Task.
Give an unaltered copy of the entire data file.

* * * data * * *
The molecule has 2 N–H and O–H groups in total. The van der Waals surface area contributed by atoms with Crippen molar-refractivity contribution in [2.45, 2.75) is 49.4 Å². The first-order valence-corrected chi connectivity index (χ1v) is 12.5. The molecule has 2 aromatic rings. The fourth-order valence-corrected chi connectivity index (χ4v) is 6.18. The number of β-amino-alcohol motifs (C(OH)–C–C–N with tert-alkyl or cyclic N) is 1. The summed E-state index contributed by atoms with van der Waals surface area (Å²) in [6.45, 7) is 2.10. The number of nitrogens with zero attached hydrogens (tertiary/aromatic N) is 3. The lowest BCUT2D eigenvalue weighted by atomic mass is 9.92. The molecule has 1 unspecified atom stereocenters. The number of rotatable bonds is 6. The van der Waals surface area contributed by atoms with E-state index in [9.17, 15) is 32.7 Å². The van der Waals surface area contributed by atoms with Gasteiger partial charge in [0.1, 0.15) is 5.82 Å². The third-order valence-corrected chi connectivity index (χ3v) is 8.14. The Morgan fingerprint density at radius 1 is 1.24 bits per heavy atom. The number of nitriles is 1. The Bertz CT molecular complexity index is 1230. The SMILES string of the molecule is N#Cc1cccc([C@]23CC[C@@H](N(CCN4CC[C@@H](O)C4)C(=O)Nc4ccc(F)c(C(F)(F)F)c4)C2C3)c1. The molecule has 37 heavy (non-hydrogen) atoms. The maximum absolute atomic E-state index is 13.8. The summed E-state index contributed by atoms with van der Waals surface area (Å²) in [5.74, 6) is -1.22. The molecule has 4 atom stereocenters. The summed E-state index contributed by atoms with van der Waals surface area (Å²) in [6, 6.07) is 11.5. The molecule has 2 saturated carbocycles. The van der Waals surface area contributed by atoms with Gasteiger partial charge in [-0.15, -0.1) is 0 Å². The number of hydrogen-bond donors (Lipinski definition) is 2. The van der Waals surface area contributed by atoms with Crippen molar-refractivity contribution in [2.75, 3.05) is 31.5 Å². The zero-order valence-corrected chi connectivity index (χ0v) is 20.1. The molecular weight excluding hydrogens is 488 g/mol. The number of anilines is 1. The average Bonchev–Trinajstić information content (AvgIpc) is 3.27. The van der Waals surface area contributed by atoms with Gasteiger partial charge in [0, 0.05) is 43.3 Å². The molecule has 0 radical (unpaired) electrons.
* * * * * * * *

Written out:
The molecule has 2 N–H and O–H groups in total. The van der Waals surface area contributed by atoms with Crippen molar-refractivity contribution in [2.45, 2.75) is 49.4 Å². The first-order valence-corrected chi connectivity index (χ1v) is 12.5. The molecule has 2 aromatic rings. The fourth-order valence-corrected chi connectivity index (χ4v) is 6.18. The number of β-amino-alcohol motifs (C(OH)–C–C–N with tert-alkyl or cyclic N) is 1. The summed E-state index contributed by atoms with van der Waals surface area (Å²) in [6.45, 7) is 2.10. The number of nitrogens with zero attached hydrogens (tertiary/aromatic N) is 3. The lowest BCUT2D eigenvalue weighted by atomic mass is 9.92. The molecule has 1 unspecified atom stereocenters. The number of rotatable bonds is 6. The van der Waals surface area contributed by atoms with E-state index in [9.17, 15) is 32.7 Å². The van der Waals surface area contributed by atoms with Gasteiger partial charge in [0.1, 0.15) is 5.82 Å². The third-order valence-corrected chi connectivity index (χ3v) is 8.14. The Morgan fingerprint density at radius 1 is 1.24 bits per heavy atom. The number of nitriles is 1. The Bertz CT molecular complexity index is 1230. The SMILES string of the molecule is N#Cc1cccc([C@]23CC[C@@H](N(CCN4CC[C@@H](O)C4)C(=O)Nc4ccc(F)c(C(F)(F)F)c4)C2C3)c1. The molecule has 37 heavy (non-hydrogen) atoms. The maximum absolute atomic E-state index is 13.8. The summed E-state index contributed by atoms with van der Waals surface area (Å²) in [5.74, 6) is -1.22. The molecule has 4 atom stereocenters. The summed E-state index contributed by atoms with van der Waals surface area (Å²) in [6, 6.07) is 11.5. The molecule has 2 saturated carbocycles. The van der Waals surface area contributed by atoms with Gasteiger partial charge in [-0.15, -0.1) is 0 Å². The number of hydrogen-bond donors (Lipinski definition) is 2. The van der Waals surface area contributed by atoms with Crippen molar-refractivity contribution in [2.75, 3.05) is 31.5 Å². The zero-order valence-corrected chi connectivity index (χ0v) is 20.1. The molecular weight excluding hydrogens is 488 g/mol. The number of anilines is 1. The average Bonchev–Trinajstić information content (AvgIpc) is 3.27. The van der Waals surface area contributed by atoms with Gasteiger partial charge in [0, 0.05) is 43.3 Å². The molecule has 0 radical (unpaired) electrons.